John Tay­lor of Bay Coun­try Calls (and for­mer world-cham­pion caller ) likes the ex­act op­po­site tac­tic dur­ing the fi­nal days of the sea­son. He’ll use only seven or eight ul­tra-re­al­is­tic full-body de­coys and set them as far from the blind as he’s com­fort­able shoot­ing.

Both tac­tics are de­signed to do the same thing:

Show pres­sured geese a to­tally dif­fer­ent spread from what they’ve been see­ing all sea­son long.

3. CALL­ING: ONE PIECE AT A TIME

▶ Tay­lor is a goose call­ing champ who can belt out a ca­coph­ony of honks, clucks, and moans so that he sounds like a full flock of geese. But you won’t hear him do­ing that in the be­gin­ning of the sea­son. Tay­lor hunts fields around Ch­e­sa­peake Bay—a ma­jor win­ter­ing area for At­lantic Fly­way honkers. The birds he tar­gets are there to stay all sea­son; they’re not mi­grat­ing through. So Tay­lor calls only as much as is nec­es­sary to bring the birds in. His goal is to ed­u­cate as few geese as pos­si­ble on each en­gage­ment.

“Say you’ve got a flock of 12 geese. You call them

in with ev­ery­thing you’ve got and kill only three. The next day you see a flock of nine birds com­ing from the same di­rec­tion. You hit them with the same call se­quence as be­fore be­cause you’ve got noth­ing else left to throw at them. I’m bet­ting those geese are not go­ing to come in,” Tay­lor says.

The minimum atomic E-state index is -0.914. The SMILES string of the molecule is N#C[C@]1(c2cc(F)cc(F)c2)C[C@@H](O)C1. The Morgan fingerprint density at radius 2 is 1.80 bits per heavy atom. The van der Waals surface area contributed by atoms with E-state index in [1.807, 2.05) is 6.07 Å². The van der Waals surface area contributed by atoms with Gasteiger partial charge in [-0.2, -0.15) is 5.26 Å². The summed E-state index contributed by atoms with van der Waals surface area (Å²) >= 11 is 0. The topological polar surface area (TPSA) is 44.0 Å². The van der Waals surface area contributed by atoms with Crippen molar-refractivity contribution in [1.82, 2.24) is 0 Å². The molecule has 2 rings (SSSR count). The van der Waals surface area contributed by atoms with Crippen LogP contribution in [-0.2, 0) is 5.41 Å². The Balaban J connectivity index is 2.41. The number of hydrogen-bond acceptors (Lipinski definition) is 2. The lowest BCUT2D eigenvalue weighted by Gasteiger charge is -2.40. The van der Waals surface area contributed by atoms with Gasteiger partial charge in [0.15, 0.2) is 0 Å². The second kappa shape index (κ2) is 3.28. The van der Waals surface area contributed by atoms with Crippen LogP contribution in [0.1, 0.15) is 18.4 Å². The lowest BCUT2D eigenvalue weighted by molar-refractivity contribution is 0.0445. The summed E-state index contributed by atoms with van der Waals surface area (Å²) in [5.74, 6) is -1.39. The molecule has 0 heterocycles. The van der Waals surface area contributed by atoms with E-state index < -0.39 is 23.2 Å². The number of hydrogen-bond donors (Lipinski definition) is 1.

So don’t give them the kitchen-sink ap­proach right away. Start with sim­ple honks and clucks. If that is enough to bring in birds, stick with it. As the sea­son pro­gresses, get more ag­gres­sive—add some spit­moans and mix in more peo­ple call­ing to sound like more geese. If the birds re­spond pos­i­tively, keep the vol­ume cranked up. But re­mem­ber that each day is dif­fer­ent. Read the geese and ad­just to their re­ac­tion.

4. HID­ING: THE OFF-CEN­TER U

▶ Low-pro­file lay­out blinds can get you only so far. Cole Fabro, a diehard goose hunter from Min­nesota, tweaks his decoy spread to help him hide bet­ter. Imag­ine the typ­i­cal U-shaped spread with a tight clump of de­coys at the bot­tom of the U and the open­ing of the U fac­ing down­wind. Most hun­ters set their blinds so that they are hid­ing in the bot­tom of the U and the geese are fin­ish­ing in front of them, fly­ing head-on into the wind. Fabro moves his blinds off-cen­ter (slid­ing up one of the arms on the U), so that when the geese fin­ish, they’re not look­ing to­ward the blinds. In­stead, they’re of­fer­ing up a broad­side cross­ing shot as they set down in the kill hole at the bot­tom of the U.